Sports Tech Research Centre is a unique Swedish environment for the engineering branch of Sports Technology.
Activities are run within one of the university’s focus areas “Forests and mountains as resources for business and quality of life” and have a strong emphasis on research in sport and the outdoors.
The research areas can be divided into three groups under the main theme “Product Development and Verification in Sports and Outdoor”:
- Biomechanics and Performance Optimization
- Human and Equipment Interaction
- Additive Manufacturing and Materials
The research topics cover an extremely wide field, from basic research on snow friction to active protective safety devices lowering injuries in sports. Multidisciplinary research teams are formed to address research questions in the best way. Research qualification ranges from mechanical engineering, materials engineering, electrical engineering, design, product development, manufacturing engineering, software and computer engineering, sports technology to the physiology, medicine and surgery. Many of the researchers are active athletes themselves.
Biomechanics and Performance Optimization
Research in the field of Biomechanics and Performance Optimization involves biomechanical analyses of the human body movements and the optimization of a range of sporting activities. Examples of problems that are studied are pacing strategies of cycle or ski races in order to give the athlete the fastest possible finish time, while taking into account the course profile, wind resistance and the athlete’s capacity, as well as other factors. These calculations use mathematical optimization linked to different models for the body’s ability to deliver power, depending on how close to maximum effort the athlete is, the length of recovery periods earlier in the race, etc.
Examples of other problems that are studied include the relationship between glide and grip on a ski, depending on the skier’s arm and leg strength. These studies include comparisons between theoretically calculated and optimized strategies with practical tests. In the tests, skiers ski on a roller ski treadmill in the planned Wind Tunnel Laboratory, on a simulated course profile using varied combinations of glide and grip to find the one that is most beneficial. This is achieved using the roller skis with variable grip that have been specially designed for use in testing on roller ski treadmills, to simulate the conditions found on snow as closely as possible.
Human and Equipment Interaction
Each sport has a defined requirements profile that describes its characteristics of its specific needs (e.g. the physiology of rally drivers and cross-country skiers and the associated equipment and products that are used in training and racing). However, sports develop continually, as regards individuals’ physiology and the sports’ equipment; this means that new experiments and the updating of existing requirements profiles is an ongoing process.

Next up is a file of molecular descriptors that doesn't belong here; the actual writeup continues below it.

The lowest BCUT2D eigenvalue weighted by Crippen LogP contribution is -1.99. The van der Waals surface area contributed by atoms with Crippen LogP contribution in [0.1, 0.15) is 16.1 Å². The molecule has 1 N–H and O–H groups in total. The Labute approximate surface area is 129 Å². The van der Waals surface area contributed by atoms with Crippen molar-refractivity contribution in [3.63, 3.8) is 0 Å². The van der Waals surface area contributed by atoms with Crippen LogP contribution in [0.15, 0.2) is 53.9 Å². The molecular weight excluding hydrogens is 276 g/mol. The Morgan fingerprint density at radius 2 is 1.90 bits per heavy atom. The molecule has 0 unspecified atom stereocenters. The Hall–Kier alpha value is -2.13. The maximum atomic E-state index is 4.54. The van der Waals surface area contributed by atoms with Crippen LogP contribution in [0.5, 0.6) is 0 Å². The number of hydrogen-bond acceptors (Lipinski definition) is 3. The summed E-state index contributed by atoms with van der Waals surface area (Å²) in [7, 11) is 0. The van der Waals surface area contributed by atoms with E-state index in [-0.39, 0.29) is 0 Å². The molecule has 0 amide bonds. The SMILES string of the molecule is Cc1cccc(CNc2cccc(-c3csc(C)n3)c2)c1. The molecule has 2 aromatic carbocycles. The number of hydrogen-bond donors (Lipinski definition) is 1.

A great deal of the work conducted at Sports Tech Research Centre focuses on the development and testing of the products intended for use in sports. In order to study the effects of products in their intended areas of use, it is necessary to investigate the products together with the users’ physiology and biomechanics. For example, an increase in energy expenditure, in comparison to similar products on the market, is not satisfactory in sports that require endurance.
A three year project (May 2010 –August 2013) called “NUCM Vinteridrott” has improved the possibilities for athletes with a disability to perform their sports. This project was lead by Jämtland-Härjedalen’s Sports Organization for the Disabled and Mid Sweden University. The project was also partially funded by EU regional funds, local authorities, the healthcare system and the Swedish Sports Organization for the Disabled and The Swedish Paralympics Committee.
Additive Manufacturing and Materials
The research within the area of additive manufacturing (AM), or 3D printing, was initiated as a spin-off when the group invested in their first machine for prototyping. Today, the main areas of research for this group are Sports Technology, Medical Applications and Material Development. In the area of Sports technology, the group can offer state-of-the-art equipment for visual and functional prototyping, as well as on-off or small series production in both plastic and metal. Development of materials for additive manufacturing is also an important part of the research and the group is internationally accepted as one of the leading universities within this area.
Together with researchers from Uppsala University/Uppsala hospital, Lund University/Skåne hospital, Gothenburg University/Sahlgrenska hospital, a method for virtual planning of craniomaxillofacial reconstruction and direct manufacturing if implants has been developed. Studies have shown that costs can decrease and patient safety increase by using customized implants.
In cooperation with researchers from Germany and Switzerland, titanium mesh structures have been investigated where focus have been on the characterization of electro-chemical etching and its influence on cell ingrowth. The goal for this research is to find the best possible surface structure for osseointegration which in it turns will lead to that implants in the future less likely loosen and hence save costs related to operations and reduce postoperative morbidity.
A new method to include patient-specific anatomy and realistic load cases for clavicle reconstruction plates have also been developed in cooperation with Östersund Hospital, Umeå University/Umeå Hospital and Aalborg University in Denmark. So far, several plates have been designed, manufactured and tested regarding the fit during surgery and the next step in the project is to actually use the patient-specific plates manufactured in titanium in a smaller test group.